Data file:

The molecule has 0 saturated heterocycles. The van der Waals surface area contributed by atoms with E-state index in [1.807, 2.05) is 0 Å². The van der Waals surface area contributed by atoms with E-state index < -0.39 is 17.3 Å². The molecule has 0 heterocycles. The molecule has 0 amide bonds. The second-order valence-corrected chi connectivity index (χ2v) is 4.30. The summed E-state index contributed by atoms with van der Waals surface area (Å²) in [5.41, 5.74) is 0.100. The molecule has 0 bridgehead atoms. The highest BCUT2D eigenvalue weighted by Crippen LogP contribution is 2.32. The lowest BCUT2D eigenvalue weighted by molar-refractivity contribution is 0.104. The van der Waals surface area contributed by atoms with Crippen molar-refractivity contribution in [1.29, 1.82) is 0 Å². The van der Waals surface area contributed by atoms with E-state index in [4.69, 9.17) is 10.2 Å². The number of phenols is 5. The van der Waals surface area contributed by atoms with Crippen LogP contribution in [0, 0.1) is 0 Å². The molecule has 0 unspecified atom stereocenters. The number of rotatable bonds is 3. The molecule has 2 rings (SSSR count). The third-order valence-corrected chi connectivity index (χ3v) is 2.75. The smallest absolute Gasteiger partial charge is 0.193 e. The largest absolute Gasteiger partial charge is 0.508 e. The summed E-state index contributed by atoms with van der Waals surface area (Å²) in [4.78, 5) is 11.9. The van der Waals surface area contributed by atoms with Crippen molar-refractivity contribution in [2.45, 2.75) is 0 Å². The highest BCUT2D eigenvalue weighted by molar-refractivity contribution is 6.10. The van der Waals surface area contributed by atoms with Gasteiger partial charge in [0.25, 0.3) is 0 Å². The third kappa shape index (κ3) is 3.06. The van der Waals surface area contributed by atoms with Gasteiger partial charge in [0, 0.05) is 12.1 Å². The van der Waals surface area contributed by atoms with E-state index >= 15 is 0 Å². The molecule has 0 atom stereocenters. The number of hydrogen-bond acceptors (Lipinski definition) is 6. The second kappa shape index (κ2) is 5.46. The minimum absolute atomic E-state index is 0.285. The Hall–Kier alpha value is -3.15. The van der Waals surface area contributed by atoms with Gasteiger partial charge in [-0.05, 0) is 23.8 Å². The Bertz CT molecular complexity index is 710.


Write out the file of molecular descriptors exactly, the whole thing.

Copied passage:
The molecule has 0 saturated heterocycles. The van der Waals surface area contributed by atoms with E-state index in [1.807, 2.05) is 0 Å². The van der Waals surface area contributed by atoms with E-state index < -0.39 is 17.3 Å². The molecule has 0 heterocycles. The molecule has 0 amide bonds. The second-order valence-corrected chi connectivity index (χ2v) is 4.30. The summed E-state index contributed by atoms with van der Waals surface area (Å²) in [5.41, 5.74) is 0.100. The molecule has 0 bridgehead atoms. The highest BCUT2D eigenvalue weighted by Crippen LogP contribution is 2.32. The lowest BCUT2D eigenvalue weighted by molar-refractivity contribution is 0.104. The van der Waals surface area contributed by atoms with Crippen molar-refractivity contribution in [1.29, 1.82) is 0 Å². The van der Waals surface area contributed by atoms with E-state index in [4.69, 9.17) is 10.2 Å². The number of phenols is 5. The van der Waals surface area contributed by atoms with Crippen LogP contribution in [0, 0.1) is 0 Å². The molecule has 0 unspecified atom stereocenters. The number of rotatable bonds is 3. The molecule has 2 rings (SSSR count). The third-order valence-corrected chi connectivity index (χ3v) is 2.75. The smallest absolute Gasteiger partial charge is 0.193 e. The largest absolute Gasteiger partial charge is 0.508 e. The summed E-state index contributed by atoms with van der Waals surface area (Å²) in [4.78, 5) is 11.9. The van der Waals surface area contributed by atoms with Crippen molar-refractivity contribution in [2.45, 2.75) is 0 Å². The highest BCUT2D eigenvalue weighted by molar-refractivity contribution is 6.10. The van der Waals surface area contributed by atoms with Gasteiger partial charge in [0.25, 0.3) is 0 Å². The third kappa shape index (κ3) is 3.06. The van der Waals surface area contributed by atoms with Gasteiger partial charge in [0, 0.05) is 12.1 Å². The van der Waals surface area contributed by atoms with E-state index >= 15 is 0 Å². The molecule has 0 atom stereocenters. The number of hydrogen-bond acceptors (Lipinski definition) is 6. The second kappa shape index (κ2) is 5.46. The minimum absolute atomic E-state index is 0.285. The Hall–Kier alpha value is -3.15. The van der Waals surface area contributed by atoms with Gasteiger partial charge in [-0.05, 0) is 23.8 Å². The Bertz CT molecular complexity index is 710.